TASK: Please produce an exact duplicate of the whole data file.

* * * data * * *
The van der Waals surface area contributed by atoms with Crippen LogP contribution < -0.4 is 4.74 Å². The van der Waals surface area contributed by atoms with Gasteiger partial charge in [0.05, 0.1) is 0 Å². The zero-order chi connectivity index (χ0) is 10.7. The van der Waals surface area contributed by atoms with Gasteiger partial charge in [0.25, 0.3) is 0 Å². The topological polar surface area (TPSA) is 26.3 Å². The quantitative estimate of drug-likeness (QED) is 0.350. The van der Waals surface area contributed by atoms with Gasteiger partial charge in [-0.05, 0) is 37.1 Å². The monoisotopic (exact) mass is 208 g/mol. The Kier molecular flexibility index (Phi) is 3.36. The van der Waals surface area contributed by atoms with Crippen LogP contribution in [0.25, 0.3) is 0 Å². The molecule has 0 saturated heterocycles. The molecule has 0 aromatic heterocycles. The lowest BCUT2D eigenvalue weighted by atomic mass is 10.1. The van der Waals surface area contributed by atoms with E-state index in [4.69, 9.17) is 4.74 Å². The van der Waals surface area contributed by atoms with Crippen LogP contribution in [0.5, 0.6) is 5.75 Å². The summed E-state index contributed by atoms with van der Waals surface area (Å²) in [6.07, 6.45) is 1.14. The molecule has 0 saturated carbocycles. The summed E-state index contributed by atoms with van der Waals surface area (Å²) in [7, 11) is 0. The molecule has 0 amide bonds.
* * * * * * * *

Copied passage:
The van der Waals surface area contributed by atoms with Crippen LogP contribution < -0.4 is 4.74 Å². The van der Waals surface area contributed by atoms with Gasteiger partial charge in [0.05, 0.1) is 0 Å². The zero-order chi connectivity index (χ0) is 10.7. The van der Waals surface area contributed by atoms with Gasteiger partial charge in [0.25, 0.3) is 0 Å². The topological polar surface area (TPSA) is 26.3 Å². The quantitative estimate of drug-likeness (QED) is 0.350. The van der Waals surface area contributed by atoms with Gasteiger partial charge in [-0.05, 0) is 37.1 Å². The monoisotopic (exact) mass is 208 g/mol. The Kier molecular flexibility index (Phi) is 3.36. The van der Waals surface area contributed by atoms with Crippen LogP contribution in [0.25, 0.3) is 0 Å². The molecule has 0 saturated heterocycles. The molecule has 0 aromatic heterocycles. The lowest BCUT2D eigenvalue weighted by atomic mass is 10.1. The van der Waals surface area contributed by atoms with E-state index in [4.69, 9.17) is 4.74 Å². The van der Waals surface area contributed by atoms with Crippen LogP contribution in [0.5, 0.6) is 5.75 Å². The summed E-state index contributed by atoms with van der Waals surface area (Å²) in [6.07, 6.45) is 1.14. The molecule has 0 saturated carbocycles. The summed E-state index contributed by atoms with van der Waals surface area (Å²) in [7, 11) is 0. The molecule has 0 amide bonds.